If you can’t hear them … then what?

So as the saying goes: “if you can’t hear them, you can’t work them!” More on that in a moment …

Back from the honeymoon and getting settled in to our routines again has given me an opportunity to play radio.
A few days ago I met with Bob Sharp (VA3QV) who generously offered to let me test-drive a perfectly functional Yaesu FT-857D that he owns.
I have a couple of weeks to test the rig out to see if it is what I am comfortable using as my first modern HF rig (I own a FT-101EE in rather rough shape).

So today I managed to get out and string up my G5RV lite antenna that I purchased a couple of months ago, and hooked it up to the radio.
I pulled a fully-charged battery from my 1985 Suzuki Samurai off-road rig to power the radio whilst sitting blissfully in the shade, ready to make contacts left and right. Or so I thought.

So with everything hooked up, all levels checked and at appropriate values, I was not amused when all I heard was noise (S5-S7).
With my MFJ antenna tuner tweaked for maximum noise, I tuned around the 20m band looking to hear something, anything! Alas, radio silence.
Knowing full well that Bob tested the radio before loaning it out, I knew that the problem was after the SO-239 connector on the back of the radio.
I double checked all the cables and they were are secured as they should have been. Another quick listen and there was a faint signal!
Being a technician by trade, I thought – that’s odd … must be an intermittent problem, which suggests it is a cabling issue.
A quick check of my cables revealed that one end of my 50′ coaxial cable was not properly terminated in the PL-259 connection – this is a custom cable I purchased from a local retailer which is a pity. So with the antenna pig-tail just off the ground, I moved my whole setup closer to eliminate the length of defective coax (I did not have a replacement PL-259 to solder on).

Good news: I was hearing some extremely faint radio traffic!
Bad news: 1. what I did hear as intelligence was extremely weak, 2. the background noise was still very high as reported by the radio

I double checked all other patch-cables and everything was just fine, much to my chagrin.
After confirming that the antenna was in fact tuned for maximum noise / minimum SWR with an AM carrier, I felt defeated.

It looks like I will be making/buying a 4:1 balun to string up a purpose-cut 20m dipole to test with in the hopes that I just have a bum antenna.

.. so much for playing radio today. I was really hoping to make a few contacts before having to move on to other tasks. Maybe another day soon!

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3 Responses to If you can’t hear them … then what?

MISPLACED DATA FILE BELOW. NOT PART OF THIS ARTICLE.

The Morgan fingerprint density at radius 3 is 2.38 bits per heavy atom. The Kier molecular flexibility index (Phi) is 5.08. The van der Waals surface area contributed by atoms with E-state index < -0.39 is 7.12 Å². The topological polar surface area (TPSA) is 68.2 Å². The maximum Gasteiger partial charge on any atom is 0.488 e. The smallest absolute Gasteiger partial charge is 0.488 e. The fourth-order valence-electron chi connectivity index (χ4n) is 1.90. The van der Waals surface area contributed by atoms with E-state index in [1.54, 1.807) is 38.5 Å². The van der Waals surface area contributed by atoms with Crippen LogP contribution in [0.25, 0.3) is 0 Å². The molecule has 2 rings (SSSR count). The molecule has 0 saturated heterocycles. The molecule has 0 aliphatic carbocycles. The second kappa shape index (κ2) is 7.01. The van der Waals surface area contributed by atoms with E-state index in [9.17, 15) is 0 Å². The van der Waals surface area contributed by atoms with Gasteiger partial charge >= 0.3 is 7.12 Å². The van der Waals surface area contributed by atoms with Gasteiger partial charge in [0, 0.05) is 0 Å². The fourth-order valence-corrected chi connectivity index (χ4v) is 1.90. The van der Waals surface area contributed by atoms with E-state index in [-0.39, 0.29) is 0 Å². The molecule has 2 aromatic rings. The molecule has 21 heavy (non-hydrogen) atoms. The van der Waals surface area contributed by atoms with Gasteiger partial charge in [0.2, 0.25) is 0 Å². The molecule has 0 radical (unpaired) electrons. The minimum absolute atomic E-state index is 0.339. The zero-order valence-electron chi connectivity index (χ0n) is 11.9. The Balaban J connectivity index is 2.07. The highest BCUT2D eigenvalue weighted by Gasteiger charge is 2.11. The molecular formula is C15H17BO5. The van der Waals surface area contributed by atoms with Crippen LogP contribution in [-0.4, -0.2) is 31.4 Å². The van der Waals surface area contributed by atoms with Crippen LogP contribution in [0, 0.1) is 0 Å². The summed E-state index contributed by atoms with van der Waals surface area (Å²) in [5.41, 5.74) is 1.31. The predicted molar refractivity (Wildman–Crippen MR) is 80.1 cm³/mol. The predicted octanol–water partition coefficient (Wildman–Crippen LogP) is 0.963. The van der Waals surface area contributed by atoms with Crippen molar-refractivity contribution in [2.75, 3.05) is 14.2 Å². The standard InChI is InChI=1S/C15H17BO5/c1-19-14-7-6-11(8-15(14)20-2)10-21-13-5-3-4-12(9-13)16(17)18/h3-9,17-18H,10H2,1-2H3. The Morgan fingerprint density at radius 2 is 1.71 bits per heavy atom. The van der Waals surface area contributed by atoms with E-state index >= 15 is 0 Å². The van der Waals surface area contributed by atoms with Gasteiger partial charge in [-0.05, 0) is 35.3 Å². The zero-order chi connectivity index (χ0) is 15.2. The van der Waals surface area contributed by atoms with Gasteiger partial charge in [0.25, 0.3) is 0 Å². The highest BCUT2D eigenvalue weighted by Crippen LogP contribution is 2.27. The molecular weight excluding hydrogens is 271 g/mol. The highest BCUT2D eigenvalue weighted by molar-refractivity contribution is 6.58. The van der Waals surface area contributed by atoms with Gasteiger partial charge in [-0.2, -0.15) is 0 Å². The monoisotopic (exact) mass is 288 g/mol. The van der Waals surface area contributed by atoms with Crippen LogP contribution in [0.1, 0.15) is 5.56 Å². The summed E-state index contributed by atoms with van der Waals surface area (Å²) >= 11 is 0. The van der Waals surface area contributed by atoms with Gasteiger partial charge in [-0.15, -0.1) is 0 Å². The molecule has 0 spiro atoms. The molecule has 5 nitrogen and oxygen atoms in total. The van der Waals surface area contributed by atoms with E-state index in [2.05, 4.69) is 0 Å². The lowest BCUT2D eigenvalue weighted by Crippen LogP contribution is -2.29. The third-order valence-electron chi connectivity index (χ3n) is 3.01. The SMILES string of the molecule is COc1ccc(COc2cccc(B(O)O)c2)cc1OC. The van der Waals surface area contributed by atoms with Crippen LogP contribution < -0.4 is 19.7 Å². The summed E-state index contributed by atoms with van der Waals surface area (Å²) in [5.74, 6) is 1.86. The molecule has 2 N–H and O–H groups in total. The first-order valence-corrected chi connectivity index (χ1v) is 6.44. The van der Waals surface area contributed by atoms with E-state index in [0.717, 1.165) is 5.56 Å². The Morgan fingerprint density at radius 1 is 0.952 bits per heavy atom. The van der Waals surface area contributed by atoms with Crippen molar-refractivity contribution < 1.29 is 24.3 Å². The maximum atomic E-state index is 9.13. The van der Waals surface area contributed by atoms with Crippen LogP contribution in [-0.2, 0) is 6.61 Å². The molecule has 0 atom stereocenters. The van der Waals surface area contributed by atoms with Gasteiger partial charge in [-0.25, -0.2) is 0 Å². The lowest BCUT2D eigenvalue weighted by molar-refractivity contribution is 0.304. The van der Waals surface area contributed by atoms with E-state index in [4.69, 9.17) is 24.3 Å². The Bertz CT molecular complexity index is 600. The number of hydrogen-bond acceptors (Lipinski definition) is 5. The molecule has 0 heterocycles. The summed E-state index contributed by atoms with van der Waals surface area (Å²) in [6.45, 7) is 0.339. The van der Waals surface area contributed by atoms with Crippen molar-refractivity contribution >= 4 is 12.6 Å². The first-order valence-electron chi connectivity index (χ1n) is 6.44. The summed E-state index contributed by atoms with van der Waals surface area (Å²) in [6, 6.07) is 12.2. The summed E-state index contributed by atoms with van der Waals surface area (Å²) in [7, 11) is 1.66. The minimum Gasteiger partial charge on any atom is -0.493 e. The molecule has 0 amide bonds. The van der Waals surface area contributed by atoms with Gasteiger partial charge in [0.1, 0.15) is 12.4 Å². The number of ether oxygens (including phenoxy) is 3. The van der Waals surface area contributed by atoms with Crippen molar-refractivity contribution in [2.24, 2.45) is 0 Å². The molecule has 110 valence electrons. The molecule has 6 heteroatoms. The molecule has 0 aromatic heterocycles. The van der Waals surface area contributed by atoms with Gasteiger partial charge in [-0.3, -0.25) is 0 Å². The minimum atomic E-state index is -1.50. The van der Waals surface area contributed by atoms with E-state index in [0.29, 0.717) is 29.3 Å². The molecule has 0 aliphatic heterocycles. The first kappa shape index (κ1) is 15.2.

1. Hi, James.

    I was reading a report of a summits on the air activation yesterday:

    “…conditions were poor. Lot of absorption, spotty skip, and we heard no Europeans today at all. May well be the aftermath of the giant flare a few days ago…”

    Likely not your G5RV Junior 😀

    • James says:

      I am glad to hear that it wasn’t just my ineptitude – I didn’t even think to look at solar conditions prior to testing.
      I appreciate your calling the space conditions to my attention!

      When I set up my G5RV lite, I am always sure to string it up so that the twin-lead transformer line is perfectly vertical with a few feet to spare.
      My intention is to test my current setup at another location to see whether the noise is environmental or not (I expect it is).
      I do make a point of grounding the radio chassis when possible – I have a nice strap to a copper-clad post in my kit. Didn’t help unfortunately.

      To answer your question regarding the 4:1 balun – I have been toying with some off-center fed dipole ideas as of late.
      In an attempt to “just get on the air” I am considering using a 1:1 current balun and cutting some wire for 14.070 for the time being.

      I’m headed out this afternoon to give things another shot. I hope I have more success. Gotta check the space weather first this time! hihi
      Thanks for your advice! I am always glad to have such great club support.

  2. Martin says:

    James, The space weather at:


    … indicates that there was an R1 level radio blackout in the past 24 hours.

    Defined as: “HF Radio: Weak or minor degradation of HF radio communication on sunlit side, occasional loss of radio contact. ”

    Also there was an elevated K index today (ie. expect more noise than usual).

    See: http://www.swpc.noaa.gov/alerts/warnings_timeline.html

    So perhaps your G5RV lite isn’t the only factor here! The solar conditions today called for weak signals and lots of background noise. I didn’t listen to HF myself today…

    But the message is: Try again with the G5RV lite before giving up on it totally.

    Another observation is that the bands are generally a lot quieter on weekdays so maybe there weren’t many stations on the band to begin with.

    How far up were you able to get it, was the twinlead section able to be fully extended vertically down from the feedpoint before the coax connection? That antenna will be happiest when the twinlead section is vertical and fully extended below the antenna.

    Another factor could be high noise floor due to electrical interference from nearby sources (power transformers, household QRN, etc). If the noise floor was high enough, then many signals could have been masked by it. Were you using a ground? If you can insert a long ground rod into the ground (4-6ft) and connect the radio chassis to it with some coax braid, that may help the noise… a little.

    Anyway, there are some thoughts to begin with.

    What antenna are you considering that needs a 4:1 balun?

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